4. Variations

While a full coordinate transformation includes rotation, scaling, and translation, there are situations where only one or two of the elements are necessary.

a. Rotation only

A rotation-only transformation is used to convert directions from one meridian reference to another. An example is converting magnetic to true directions.

Traverse line directions in Figure J-16 are referenced to Magnetic North.

Figure J-16
Meridian conversion

To obtain True bearings, each bearing must change numerically by 5°00' to the West to compensate for the declination. Figure J-17 Shows Magnetic and True meridians at each point.

Figure J-17
 Declination at each point

The True bearing of line AB is N 5°00' W; line BC is N69°30'E; line CD is S 37°47'E; ...

b. Translation only

When dealing with regional coordinate systems, the corners of a small survey may have large coordinates, Figure J-18. To work with smaller coordinates, the surveyor may subtract a one constant from all the North coordinates and another constant from the East coordinates.

Figure J-18
Large regional coordinates

For traverse in Figure J-18, we could subtract 384,000.00 from the North coordinates and 2,307,000.00 from the East coordinates. The result would be Figure J-19.

Figure J-19
Local coordinates

This effectively creates a local origin shown in Figure J-20 with trranslation parameters.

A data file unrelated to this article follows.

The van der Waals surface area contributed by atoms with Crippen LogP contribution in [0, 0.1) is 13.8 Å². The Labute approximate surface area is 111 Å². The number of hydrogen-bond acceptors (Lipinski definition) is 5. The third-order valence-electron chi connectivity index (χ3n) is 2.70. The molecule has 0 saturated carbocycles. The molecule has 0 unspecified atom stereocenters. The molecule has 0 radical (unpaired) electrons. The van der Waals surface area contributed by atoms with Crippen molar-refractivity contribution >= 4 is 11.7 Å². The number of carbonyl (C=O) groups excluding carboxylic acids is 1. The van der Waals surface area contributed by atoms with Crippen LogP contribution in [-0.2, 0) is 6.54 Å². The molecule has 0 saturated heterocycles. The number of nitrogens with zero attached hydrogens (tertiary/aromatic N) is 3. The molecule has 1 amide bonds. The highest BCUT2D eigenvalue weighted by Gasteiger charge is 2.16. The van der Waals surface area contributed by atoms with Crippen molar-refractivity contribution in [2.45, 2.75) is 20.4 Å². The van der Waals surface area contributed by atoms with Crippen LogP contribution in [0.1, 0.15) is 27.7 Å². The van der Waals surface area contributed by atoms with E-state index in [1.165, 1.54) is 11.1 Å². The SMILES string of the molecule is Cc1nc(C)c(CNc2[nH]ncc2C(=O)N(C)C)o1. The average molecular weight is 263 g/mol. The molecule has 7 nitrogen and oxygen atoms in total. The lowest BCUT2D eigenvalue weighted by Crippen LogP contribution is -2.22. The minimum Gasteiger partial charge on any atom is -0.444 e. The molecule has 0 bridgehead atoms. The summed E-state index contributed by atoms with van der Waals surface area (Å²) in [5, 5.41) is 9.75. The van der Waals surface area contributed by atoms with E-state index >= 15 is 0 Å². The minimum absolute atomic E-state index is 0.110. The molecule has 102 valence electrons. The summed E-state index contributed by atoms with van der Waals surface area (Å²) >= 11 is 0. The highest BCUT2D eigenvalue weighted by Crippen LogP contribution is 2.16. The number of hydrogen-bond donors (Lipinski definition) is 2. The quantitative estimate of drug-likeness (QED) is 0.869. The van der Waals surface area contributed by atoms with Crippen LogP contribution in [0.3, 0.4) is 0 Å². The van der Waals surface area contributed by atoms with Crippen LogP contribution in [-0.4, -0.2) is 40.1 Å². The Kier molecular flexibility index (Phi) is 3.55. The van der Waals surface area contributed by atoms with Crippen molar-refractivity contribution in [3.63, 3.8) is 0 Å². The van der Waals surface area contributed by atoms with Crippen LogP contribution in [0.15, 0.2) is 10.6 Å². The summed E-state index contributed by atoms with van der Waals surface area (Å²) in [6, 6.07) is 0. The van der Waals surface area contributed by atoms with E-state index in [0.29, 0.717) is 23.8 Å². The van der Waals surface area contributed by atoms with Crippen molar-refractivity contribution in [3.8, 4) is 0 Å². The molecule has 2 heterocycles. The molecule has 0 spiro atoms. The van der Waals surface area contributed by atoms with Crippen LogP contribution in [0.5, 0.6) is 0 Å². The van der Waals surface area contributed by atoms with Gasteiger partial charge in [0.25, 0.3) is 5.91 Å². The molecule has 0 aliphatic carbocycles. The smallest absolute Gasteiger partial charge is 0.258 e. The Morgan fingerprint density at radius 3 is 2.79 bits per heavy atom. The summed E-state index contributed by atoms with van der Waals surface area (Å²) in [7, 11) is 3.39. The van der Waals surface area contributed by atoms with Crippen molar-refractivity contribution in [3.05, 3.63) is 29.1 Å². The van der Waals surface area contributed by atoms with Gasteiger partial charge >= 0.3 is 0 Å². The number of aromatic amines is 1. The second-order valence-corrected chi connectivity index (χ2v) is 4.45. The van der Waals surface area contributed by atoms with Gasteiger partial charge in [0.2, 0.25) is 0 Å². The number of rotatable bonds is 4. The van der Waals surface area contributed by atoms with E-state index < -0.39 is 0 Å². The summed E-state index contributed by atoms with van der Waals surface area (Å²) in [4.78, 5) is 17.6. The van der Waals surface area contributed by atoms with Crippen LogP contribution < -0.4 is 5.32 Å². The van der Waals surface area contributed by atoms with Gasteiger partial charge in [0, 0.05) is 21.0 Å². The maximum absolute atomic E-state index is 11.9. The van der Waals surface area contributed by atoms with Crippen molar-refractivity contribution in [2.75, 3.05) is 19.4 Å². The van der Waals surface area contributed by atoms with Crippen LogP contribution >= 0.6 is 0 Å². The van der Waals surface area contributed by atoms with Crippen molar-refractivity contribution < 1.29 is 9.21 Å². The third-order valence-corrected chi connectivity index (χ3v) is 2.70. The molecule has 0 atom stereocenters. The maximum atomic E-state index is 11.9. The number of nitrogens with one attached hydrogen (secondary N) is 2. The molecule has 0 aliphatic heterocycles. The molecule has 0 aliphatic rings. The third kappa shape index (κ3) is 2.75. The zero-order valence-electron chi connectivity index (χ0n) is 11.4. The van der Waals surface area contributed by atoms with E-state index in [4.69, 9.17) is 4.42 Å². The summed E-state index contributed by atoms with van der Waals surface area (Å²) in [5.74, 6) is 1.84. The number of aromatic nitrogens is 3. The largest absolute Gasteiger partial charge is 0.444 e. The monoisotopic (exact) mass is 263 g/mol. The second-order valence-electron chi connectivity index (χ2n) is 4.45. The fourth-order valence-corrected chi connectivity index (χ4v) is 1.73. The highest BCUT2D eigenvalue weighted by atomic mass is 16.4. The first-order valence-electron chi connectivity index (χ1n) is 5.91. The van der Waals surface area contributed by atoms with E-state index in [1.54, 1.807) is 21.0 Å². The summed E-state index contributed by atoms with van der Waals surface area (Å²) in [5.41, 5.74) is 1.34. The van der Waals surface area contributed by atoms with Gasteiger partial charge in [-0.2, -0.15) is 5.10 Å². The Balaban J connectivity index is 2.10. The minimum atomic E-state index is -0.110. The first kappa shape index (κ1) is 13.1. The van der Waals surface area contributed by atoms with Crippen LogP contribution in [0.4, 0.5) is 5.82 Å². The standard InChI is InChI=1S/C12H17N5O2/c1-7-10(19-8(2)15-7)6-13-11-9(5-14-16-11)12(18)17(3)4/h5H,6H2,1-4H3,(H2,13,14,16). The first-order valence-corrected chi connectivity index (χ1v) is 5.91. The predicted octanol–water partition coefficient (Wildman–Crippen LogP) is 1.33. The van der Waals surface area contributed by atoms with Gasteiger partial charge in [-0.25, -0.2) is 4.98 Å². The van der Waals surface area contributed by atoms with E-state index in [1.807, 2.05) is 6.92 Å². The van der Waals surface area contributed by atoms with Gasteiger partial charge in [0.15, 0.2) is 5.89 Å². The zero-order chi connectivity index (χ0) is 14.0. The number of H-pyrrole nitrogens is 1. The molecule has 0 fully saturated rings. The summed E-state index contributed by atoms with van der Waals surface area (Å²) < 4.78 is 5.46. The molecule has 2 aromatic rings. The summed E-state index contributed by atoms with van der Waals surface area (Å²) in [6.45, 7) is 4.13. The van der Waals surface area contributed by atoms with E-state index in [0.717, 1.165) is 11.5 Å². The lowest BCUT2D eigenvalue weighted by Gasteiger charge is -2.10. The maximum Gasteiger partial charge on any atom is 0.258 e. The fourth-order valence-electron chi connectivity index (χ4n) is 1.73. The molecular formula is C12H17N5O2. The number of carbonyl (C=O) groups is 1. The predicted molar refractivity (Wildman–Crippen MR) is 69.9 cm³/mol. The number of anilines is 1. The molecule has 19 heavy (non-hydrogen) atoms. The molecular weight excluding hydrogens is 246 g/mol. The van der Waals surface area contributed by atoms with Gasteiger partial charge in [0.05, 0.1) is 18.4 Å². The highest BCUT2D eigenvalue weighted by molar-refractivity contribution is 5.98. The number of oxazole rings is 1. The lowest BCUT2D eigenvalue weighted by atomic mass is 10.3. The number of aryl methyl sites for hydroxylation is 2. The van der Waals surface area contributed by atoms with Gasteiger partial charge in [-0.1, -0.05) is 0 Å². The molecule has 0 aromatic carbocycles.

Figure J-20
Local coordinate system

Coordinate differences are still the same since each coordinate pair has been changed the same amount. Inverse and area computations are similarly unaffected outside the fact that the magnitude of the computations are somewhat simplified.

c. Translation and rotation

A typical field situation could be collecting data referenced to a base line without first knowing the base line's location. The data is relative to the base line so later fixing the base line fixes the data.

A field crew sets up on one control station and uses another as a backsight for a topo survey. Not knowing coordinates of either point they assume the coordinates of A, their total station instrument (TSI) location, and direction of the backsight line. From there they collect and reduce their topo data.

Later they are able to obtain point A's coordinates and the correct direction to point B. Figure J-21 shows what happened when they incorporate the control with their field data .

Figure J-21
Integrated data

Using this information, they are able to translate and rotate the topo data to its correct location, Figure J-22.

Figure J-22
Transformed field data